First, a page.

State of the Climate
The State of the Climate is a collection of monthly summaries recapping climate-related occurrences on both a global and national scale.
- National Overview — a summary of national and regional temperatures and precipitation, placing the data into a historical perspective
- National Snow and Ice — snow and ice in the U.S.
- Synoptic Discussion — a summary of synoptic activity in the U.S.
- Tornadoes — a summary of tornadic activity in the U.S.
- Hurricanes and Tropical Storms — hurricanes and tropical storms that affect the U.S. and its territories
- Drought — drought in the U.S.
- Wildfires — a summary of wildland fires in the U.S. and related weather and climate conditions
- Global Analysis — a summary of global temperatures and precipitation, placing the data into a historical perspective
- Regional Analysis — a summary of global regional temperature anomalies, placing the data into a historical perspective
- Global Hazards — weather-related hazards and disasters around the world
- Global Snow and Ice — a global view of snow and ice, placing the data into a historical perspective
- Upper Air — tropospheric and stratospheric temperatures, with data placed into historical perspective
- El Niño/Southern Oscillation — atmospheric and oceanic conditions related to ENSO
National Summary Information - December 2016
See Full Report
Maps and Graphics
Temperature and Precipitation Ranks
U.S. Percentage Areas
For extended analysis of regional temperature and precipitation patterns,as well as extreme events, please see our full report.
US had 2nd warmest year on record in 2016
Average drought coverage was smallest since 2010
15 "Billion-Dollar Disasters" was second-highest on record,
with four inland flooding events
The average annual temperature for the contiguous U.S. was 54.9°F, which was 2.9°F above the 20th century average. This was the second warmest year of the 122 years on record, behind 2012 (55.3°F), and the 20th consecutive warmer-than-normal year for the U.S. (1997 through 2016).
During the year, the U.S. experienced 15 weather and climate disasters with losses exceeding $1 billion, causing a total of $46.0 billion in damages. This was the second highest number of billion-dollar events in the 37-year record (1980-2016), one less than the 16 that occurred in 2011. Four of these were inland flooding events not associated with named tropical storms, doubling the previous record for number of billion-dollar inland flood events in one year, which occurred several years, most recently in 2015.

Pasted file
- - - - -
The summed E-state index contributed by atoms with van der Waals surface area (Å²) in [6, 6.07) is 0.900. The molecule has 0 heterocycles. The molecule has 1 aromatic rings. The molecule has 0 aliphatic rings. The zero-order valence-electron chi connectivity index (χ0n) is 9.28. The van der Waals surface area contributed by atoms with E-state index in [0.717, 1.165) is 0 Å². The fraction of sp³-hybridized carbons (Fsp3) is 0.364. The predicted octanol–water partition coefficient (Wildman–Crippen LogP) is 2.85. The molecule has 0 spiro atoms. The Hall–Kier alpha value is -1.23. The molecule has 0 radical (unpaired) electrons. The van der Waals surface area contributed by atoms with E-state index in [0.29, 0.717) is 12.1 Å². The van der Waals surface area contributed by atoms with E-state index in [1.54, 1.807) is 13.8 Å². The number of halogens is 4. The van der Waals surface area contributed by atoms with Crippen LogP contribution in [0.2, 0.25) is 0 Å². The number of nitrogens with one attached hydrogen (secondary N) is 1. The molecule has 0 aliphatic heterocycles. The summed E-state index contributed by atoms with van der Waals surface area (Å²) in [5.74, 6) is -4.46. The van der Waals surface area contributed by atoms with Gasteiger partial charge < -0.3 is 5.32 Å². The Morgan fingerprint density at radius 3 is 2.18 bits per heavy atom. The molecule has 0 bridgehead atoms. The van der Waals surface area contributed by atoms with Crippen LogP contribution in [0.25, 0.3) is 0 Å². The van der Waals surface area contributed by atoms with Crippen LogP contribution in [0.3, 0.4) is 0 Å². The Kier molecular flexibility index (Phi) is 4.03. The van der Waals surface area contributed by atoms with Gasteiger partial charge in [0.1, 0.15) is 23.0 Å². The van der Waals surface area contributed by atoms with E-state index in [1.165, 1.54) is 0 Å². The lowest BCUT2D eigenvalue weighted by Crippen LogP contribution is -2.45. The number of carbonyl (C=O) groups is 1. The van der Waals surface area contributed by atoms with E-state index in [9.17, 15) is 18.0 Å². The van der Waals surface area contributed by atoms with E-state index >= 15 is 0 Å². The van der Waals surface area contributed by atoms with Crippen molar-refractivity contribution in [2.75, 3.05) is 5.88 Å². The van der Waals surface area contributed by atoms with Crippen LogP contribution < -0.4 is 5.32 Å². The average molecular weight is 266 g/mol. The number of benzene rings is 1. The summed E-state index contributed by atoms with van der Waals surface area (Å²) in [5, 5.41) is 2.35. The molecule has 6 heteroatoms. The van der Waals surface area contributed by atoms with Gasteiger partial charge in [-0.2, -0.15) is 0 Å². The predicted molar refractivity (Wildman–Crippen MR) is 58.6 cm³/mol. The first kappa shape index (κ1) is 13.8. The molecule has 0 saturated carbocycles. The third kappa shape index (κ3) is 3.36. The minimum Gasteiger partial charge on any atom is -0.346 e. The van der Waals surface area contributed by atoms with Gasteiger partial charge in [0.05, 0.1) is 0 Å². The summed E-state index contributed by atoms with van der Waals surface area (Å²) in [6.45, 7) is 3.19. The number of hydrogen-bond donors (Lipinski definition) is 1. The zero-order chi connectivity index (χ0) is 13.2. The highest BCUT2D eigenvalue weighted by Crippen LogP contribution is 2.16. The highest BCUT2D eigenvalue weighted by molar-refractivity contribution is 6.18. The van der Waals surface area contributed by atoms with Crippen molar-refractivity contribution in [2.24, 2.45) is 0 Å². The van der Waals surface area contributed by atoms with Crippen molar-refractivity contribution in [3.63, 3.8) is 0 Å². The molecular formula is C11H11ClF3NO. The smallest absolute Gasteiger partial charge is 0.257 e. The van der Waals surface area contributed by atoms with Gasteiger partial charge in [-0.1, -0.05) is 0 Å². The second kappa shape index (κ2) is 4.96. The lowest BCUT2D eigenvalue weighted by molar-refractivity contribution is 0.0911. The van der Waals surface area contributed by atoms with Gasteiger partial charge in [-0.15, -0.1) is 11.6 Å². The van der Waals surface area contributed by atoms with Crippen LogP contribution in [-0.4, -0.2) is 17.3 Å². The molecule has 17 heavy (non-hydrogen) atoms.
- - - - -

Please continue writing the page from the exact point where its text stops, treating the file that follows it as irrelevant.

This annual summary from NOAA's National Centers for Environmental Information is part of the suite of climate services NOAA provides to government, business, academia and the public to support informed decision-making.
- The year was notable for its widespread warmth, with virtually all states having annual average temperatures in the top 10 percent on record.
- Alaska, the nation's largest state, was record warm, with an average annual temperature of 31.9°F. This was 1.6°F warmer than the previous record, set in 2014.
- The Southeast experienced its warmest year on record, as did the state of Georgia.
- Nationally, the average minimum (low) temperature was 43.1°F, the warmest on record, exceeding the previous value (42.9°F in 2012) by about 0.2°F. Six states were warmest on record for minimum temperature.
- The average maximum (high) temperature was 66.7°F, the third warmest on record, exceeded only by those of 2012 and 1934.
Annual Precipitation and Drought
- The contiguous U.S. average annual precipitation was 31.70 inches, which is 1.76 inches above the long-term average. This made 2016 the 24th wettest year on record for the nation, and the fourth consecutive year with above-average precipitation.
- Generally, the coastal Pacific Northwest was wetter than average for the year, as was the ArkLaTex region and the Upper Midwest. The Northeast and the Southeast were generally dry, with the exception of coastal portions of the Carolinas and Virginia, which received significant rains associated with the remnants of tropical systems Hermine and Matthew.
- On average, drought generally improved in the West, especially early in the year. East of the Mississippi, drought intensified and expanded in two distinct areas during the summer: one in southern New England and adjacent parts of the Northeast and one in the Southern Appalachians and adjacent parts of the Southeast. By year's end, the nation's drought situation largely centered on these areas.